One day, as I casually amble down Nguyen Hue Boulevard, eyes fixed on the game’s interface and hands gripping my phone tightly in fear of snatchers, I realize that I’m not alone. On my left, a couple in full office attire are spiritedly discussing their recent loot; far ahead, a group of teenagers rush to and fro, occasionally giggling while belting out names of freshly caught Pokemon. 

Photo by Brandon Coleman.

The first time I saw that Ben Thanh Market had been turned into a Pokemon Gym – an in-game arena where players battle one another to obtain game experience - I let out a guffaw, because it seemed so unreal. From the Bitexco Financial Tower to the Ho Chi Minh Museum and Tao Dan Park, Saigon’s most famous landmarks now also double as locations in the game; to my excitement, as well as the grief of the management teams of the aforementioned venues. Seeing your favorite haunts around the city being recognized in Pokemon GO is one of the best things that the game has to offer local players.

Of course, the game is not without flaws. After all, it’s only been out for a month. Niantic was in such a hurry to push the release in as many markets as possible that at times the localization of its maps feels haphazard. The initial joy of playing the game on District 1’s well-populated streets quickly fizzles out when I get home. Living in Saigon’s fringes has its perks at times – like cheap coffee and phở - but a good environment for playing Pokemon GO is not one of them. The neighborhoods around my house are completely devoid of game locations, save for one anemic PokeStop – where players can pick up items needed to catch Pokemon – that’s wedged into a pagoda which I’m pretty sure no one has visited since the 1990s. If the situation is this depressing just six kilometers from the city center, I can’t imagine how uninspiring it must be to play the game in more remote provinces.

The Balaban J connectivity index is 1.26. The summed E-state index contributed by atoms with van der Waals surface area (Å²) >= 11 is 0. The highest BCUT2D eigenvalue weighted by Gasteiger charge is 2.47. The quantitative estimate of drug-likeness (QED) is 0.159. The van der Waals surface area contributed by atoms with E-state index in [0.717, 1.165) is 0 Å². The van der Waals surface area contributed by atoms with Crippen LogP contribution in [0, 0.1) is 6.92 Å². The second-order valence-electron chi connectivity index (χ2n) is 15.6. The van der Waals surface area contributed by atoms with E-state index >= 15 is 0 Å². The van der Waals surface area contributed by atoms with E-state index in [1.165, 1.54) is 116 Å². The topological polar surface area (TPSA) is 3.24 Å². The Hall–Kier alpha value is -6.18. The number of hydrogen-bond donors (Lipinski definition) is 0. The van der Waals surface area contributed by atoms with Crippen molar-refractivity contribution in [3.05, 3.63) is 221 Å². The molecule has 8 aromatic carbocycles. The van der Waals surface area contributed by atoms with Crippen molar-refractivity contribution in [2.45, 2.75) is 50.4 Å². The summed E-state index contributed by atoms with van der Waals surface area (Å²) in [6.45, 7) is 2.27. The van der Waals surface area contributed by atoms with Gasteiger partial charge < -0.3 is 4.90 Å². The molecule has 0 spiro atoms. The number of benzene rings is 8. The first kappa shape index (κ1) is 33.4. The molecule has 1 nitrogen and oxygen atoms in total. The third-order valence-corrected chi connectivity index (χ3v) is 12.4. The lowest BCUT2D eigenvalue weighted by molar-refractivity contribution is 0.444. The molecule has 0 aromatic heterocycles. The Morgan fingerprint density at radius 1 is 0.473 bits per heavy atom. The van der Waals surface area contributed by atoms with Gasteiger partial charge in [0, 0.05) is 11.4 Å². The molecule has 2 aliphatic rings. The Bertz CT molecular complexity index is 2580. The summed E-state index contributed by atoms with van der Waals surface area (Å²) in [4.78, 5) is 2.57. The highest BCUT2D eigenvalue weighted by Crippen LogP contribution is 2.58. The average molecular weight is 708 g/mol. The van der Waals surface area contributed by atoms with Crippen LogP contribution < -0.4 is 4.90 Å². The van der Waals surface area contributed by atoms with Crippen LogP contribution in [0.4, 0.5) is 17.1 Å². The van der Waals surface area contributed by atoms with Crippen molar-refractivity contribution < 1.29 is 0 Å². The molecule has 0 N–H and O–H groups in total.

A few examples of Saigon's quirky PokeStops.

Saigon's lack of safe public spaces became glaringly apparent when I dove into the game, which hinges on players roaming around their environment in search of Pokemon. As I embark on a short jog around my neighborhood in the hope of both working off those Takashimaya Japanese pastries and hunting down some feisty critters, I realize that whipping out my phone will make me an easy target for local pickpockets. There’s no wonder why Tao Dan has become a veritable mecca for Pokemon-catching: the park has ample shade, seating options and working toilets. But that’s pretty much it in terms of high-quality venues in the city to enjoy the game. Apart from the park, Nguyen Hue walking street and a handful of other small green spaces around the city, your location choices for that weekend Pikachu-hunting trip are extremely limited. Elsewhere, playing the game on the street makes you either obvious prey for phone-snatchers or a public nuisance.

Photo by Brandon Coleman.

While I will be the first to complain if the government ever decides to kill the game, I get where it’s coming from. Local media have been quick to vilify the game, blasting photos of Pokemon “zombies” on their front page while featuring the game’s detrimental effects on youths prominently in their op-eds. People fear what they don’t understand. A strange game that capitalizes on cutting-edge augmented reality technology, turning local youths into hordes of screen-obsessed junkies, has all the earmarks of a parent’s worst nightmare.